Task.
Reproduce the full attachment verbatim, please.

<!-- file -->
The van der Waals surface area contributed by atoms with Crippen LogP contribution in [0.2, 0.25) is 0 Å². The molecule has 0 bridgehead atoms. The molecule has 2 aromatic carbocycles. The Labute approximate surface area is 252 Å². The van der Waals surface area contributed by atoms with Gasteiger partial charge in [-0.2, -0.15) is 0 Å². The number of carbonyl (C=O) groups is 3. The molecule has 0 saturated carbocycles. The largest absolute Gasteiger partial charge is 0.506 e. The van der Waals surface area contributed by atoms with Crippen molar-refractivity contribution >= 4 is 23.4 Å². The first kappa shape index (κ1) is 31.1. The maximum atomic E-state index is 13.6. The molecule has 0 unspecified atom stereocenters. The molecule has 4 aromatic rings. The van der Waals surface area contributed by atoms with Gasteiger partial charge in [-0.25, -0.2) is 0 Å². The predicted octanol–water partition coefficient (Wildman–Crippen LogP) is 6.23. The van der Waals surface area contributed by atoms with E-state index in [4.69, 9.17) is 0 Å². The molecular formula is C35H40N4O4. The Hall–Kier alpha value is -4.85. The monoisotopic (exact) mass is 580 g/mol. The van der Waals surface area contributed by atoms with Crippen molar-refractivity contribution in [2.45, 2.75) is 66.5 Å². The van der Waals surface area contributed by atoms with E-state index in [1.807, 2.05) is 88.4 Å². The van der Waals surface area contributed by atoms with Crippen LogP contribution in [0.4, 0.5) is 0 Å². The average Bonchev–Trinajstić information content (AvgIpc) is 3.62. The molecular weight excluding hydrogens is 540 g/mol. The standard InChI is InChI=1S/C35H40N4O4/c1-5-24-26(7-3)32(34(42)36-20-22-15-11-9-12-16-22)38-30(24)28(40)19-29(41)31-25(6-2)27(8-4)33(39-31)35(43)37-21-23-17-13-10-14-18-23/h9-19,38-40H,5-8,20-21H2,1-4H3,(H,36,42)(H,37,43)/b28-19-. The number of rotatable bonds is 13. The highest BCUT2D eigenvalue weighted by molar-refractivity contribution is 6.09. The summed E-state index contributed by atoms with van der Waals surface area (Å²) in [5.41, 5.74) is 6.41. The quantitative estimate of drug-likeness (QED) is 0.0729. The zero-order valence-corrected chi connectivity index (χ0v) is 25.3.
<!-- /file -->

The van der Waals surface area contributed by atoms with Crippen LogP contribution in [0.2, 0.25) is 0 Å². The molecule has 0 bridgehead atoms. The molecule has 2 aromatic carbocycles. The Labute approximate surface area is 252 Å². The van der Waals surface area contributed by atoms with Gasteiger partial charge in [-0.2, -0.15) is 0 Å². The number of carbonyl (C=O) groups is 3. The molecule has 0 saturated carbocycles. The largest absolute Gasteiger partial charge is 0.506 e. The van der Waals surface area contributed by atoms with Crippen molar-refractivity contribution >= 4 is 23.4 Å². The first kappa shape index (κ1) is 31.1. The maximum atomic E-state index is 13.6. The molecule has 0 unspecified atom stereocenters. The molecule has 4 aromatic rings. The van der Waals surface area contributed by atoms with Gasteiger partial charge in [-0.25, -0.2) is 0 Å². The predicted octanol–water partition coefficient (Wildman–Crippen LogP) is 6.23. The van der Waals surface area contributed by atoms with E-state index in [4.69, 9.17) is 0 Å². The molecular formula is C35H40N4O4. The Hall–Kier alpha value is -4.85. The monoisotopic (exact) mass is 580 g/mol. The van der Waals surface area contributed by atoms with Crippen molar-refractivity contribution in [2.45, 2.75) is 66.5 Å². The van der Waals surface area contributed by atoms with E-state index in [1.807, 2.05) is 88.4 Å². The van der Waals surface area contributed by atoms with Crippen LogP contribution in [0.4, 0.5) is 0 Å². The average Bonchev–Trinajstić information content (AvgIpc) is 3.62. The molecular weight excluding hydrogens is 540 g/mol. The standard InChI is InChI=1S/C35H40N4O4/c1-5-24-26(7-3)32(34(42)36-20-22-15-11-9-12-16-22)38-30(24)28(40)19-29(41)31-25(6-2)27(8-4)33(39-31)35(43)37-21-23-17-13-10-14-18-23/h9-19,38-40H,5-8,20-21H2,1-4H3,(H,36,42)(H,37,43)/b28-19-. The number of rotatable bonds is 13. The highest BCUT2D eigenvalue weighted by molar-refractivity contribution is 6.09. The summed E-state index contributed by atoms with van der Waals surface area (Å²) in [5.41, 5.74) is 6.41. The quantitative estimate of drug-likeness (QED) is 0.0729. The zero-order valence-corrected chi connectivity index (χ0v) is 25.3.